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Apple’s ransomware mess is the future of online extortion

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Apple’s ransomware mess is the future of online extortion

Aurich Lawson

On the day Apple was set to announce a slew of new products at its Spring Loaded event, a leak appeared from an unexpected quarter. The notorious ransomware gang REvil said they had stolen data and schematics from Apple supplier Quanta Computer about unreleased products and that they would sell the data to the highest bidder if they didn’t get a $50 million payment. As proof, they released a cache of documents about upcoming, unreleased MacBook Pros. They’ve since added iMac schematics to the pile.

The connection to Apple and dramatic timing generated buzz about the attack. But it also reflects the confluence of a number of disturbing trends in ransomware. After years of refining their mass data encryption techniques to lock victims out of their own systems, criminal gangs are increasingly focusing on data theft and extortion as the centerpiece of their attacks—and making eye-popping demands in the process.

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“Our team is negotiating the sale of large quantities of confidential drawings and gigabytes of personal data with several major brands,” REvil wrote in its post of the stolen data. “We recommend that Apple buy back the available data by May 1.”

For years, ransomware attacks involved the encryption of a victim’s files and a simple transaction: pay the money, get the decryption key. But some attackers also dabbled in another approach—not only did they encrypt the files, but they stole them first and threatened to leak them, adding additional leverage to ensure payment. Even if victims could recover their affected data from backups, they ran the risk that the attackers would share their secrets with the entire Internet. And in the past couple of years, prominent ransomware gangs like Maze have established the approach. Today incorporating extortion is increasingly the norm. And groups have even taken it a step further, as is the case with REvil and Quanta, focusing completely on data theft and extortion and not bothering to encrypt files at all. They’re thieves, not captors.

“Data encryption is becoming less of a part of ransomware attacks for sure,” says Brett Callow, a threat analyst at the antivirus firm Emsisoft. “In fact ‘ransomware attack’ is probably something of a misnomer now. We’re at a point where the threat actors have realized that the data itself can be used in a myriad of ways.”

In the case of Quanta, attackers likely feel they hit a nerve, because Apple is notoriously secretive about intellectual property and new products in its pipeline. By hitting a vendor downstream in the supply chain, attackers give themselves more options about the companies they can extort. Quanta, for example, also supplies Dell, HP, and other large tech companies, so any breach of Quanta’s customer data would be potentially valuable for attackers. Attackers also may find softer targets when they look to third-party suppliers who may not have as many resources to funnel into cybersecurity.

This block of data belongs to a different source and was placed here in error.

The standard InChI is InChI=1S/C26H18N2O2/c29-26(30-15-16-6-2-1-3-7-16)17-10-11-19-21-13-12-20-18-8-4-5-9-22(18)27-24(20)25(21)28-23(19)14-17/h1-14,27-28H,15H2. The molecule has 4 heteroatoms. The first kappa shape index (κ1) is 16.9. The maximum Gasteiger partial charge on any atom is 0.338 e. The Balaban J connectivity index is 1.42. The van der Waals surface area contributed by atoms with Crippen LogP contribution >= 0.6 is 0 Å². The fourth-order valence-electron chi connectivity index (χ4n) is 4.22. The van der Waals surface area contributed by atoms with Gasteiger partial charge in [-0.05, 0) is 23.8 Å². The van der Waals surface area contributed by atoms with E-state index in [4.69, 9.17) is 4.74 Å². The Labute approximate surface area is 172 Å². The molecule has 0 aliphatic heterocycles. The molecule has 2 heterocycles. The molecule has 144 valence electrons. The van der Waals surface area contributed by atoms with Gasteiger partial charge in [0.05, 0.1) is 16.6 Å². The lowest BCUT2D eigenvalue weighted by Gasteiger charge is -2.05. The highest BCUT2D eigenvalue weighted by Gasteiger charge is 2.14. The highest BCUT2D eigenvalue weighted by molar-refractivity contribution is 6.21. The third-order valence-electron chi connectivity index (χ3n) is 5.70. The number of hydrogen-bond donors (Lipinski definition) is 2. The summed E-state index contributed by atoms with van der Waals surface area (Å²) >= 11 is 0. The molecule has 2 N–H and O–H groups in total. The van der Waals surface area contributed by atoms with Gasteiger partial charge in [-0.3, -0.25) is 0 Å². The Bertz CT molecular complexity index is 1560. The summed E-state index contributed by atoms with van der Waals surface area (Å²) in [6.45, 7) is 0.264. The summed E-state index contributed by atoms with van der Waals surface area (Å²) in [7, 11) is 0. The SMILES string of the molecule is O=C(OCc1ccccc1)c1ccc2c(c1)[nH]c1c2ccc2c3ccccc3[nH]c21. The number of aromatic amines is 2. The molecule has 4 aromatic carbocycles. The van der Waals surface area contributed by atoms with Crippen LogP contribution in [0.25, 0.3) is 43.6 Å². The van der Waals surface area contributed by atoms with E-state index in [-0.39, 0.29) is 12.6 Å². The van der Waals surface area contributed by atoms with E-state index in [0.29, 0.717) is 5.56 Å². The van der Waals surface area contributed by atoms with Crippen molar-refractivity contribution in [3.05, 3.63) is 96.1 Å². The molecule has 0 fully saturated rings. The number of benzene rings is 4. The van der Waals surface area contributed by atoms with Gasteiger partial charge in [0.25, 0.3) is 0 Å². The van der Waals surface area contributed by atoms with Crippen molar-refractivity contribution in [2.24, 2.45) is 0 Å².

“Quanta Computer’s information security team has worked with external IT experts in response to cyber attacks on a small number of Quanta servers,” the company said in a statement. It added that it is working with law enforcement and data protection authorities “concerning recent abnormal activities observed. There’s no material impact on the company’s business operation.”

Apple declined to comment.

“A couple of years ago, we didn’t really see much ransomware plus extortion at all, and now there’s an evolution all the way to extortion-only events,” says Jake Williams, founder of the cybersecurity firm Rendition Infosec. “I can tell you as an incident responder that people have gotten better at responding to ransomware events. Organizations I work with are more likely today to be able to recover and avoid paying a ransom with traditional file-encryption techniques.”

The $50 million demand may seem extraordinary, but it also fits in with the recent ransomware trend of “big game” hunting. REvil reportedly put the same sum to Acer in March, and the average ransomware demand reportedly doubled between 2019 and 2020. Large companies have become a more popular target specifically, because they can potentially afford big payouts; it’s a more efficient racket for a criminal group than cobbling smaller payments together from more victims. And attackers have already been experimenting with strategies to put pressure on extortion victims, like contacting individuals or businesses whose data might be impacted by a breach and telling them to encourage a target to pay. Just this week, one ransomware group threatened to feed information to short sellers of publicly traded companies.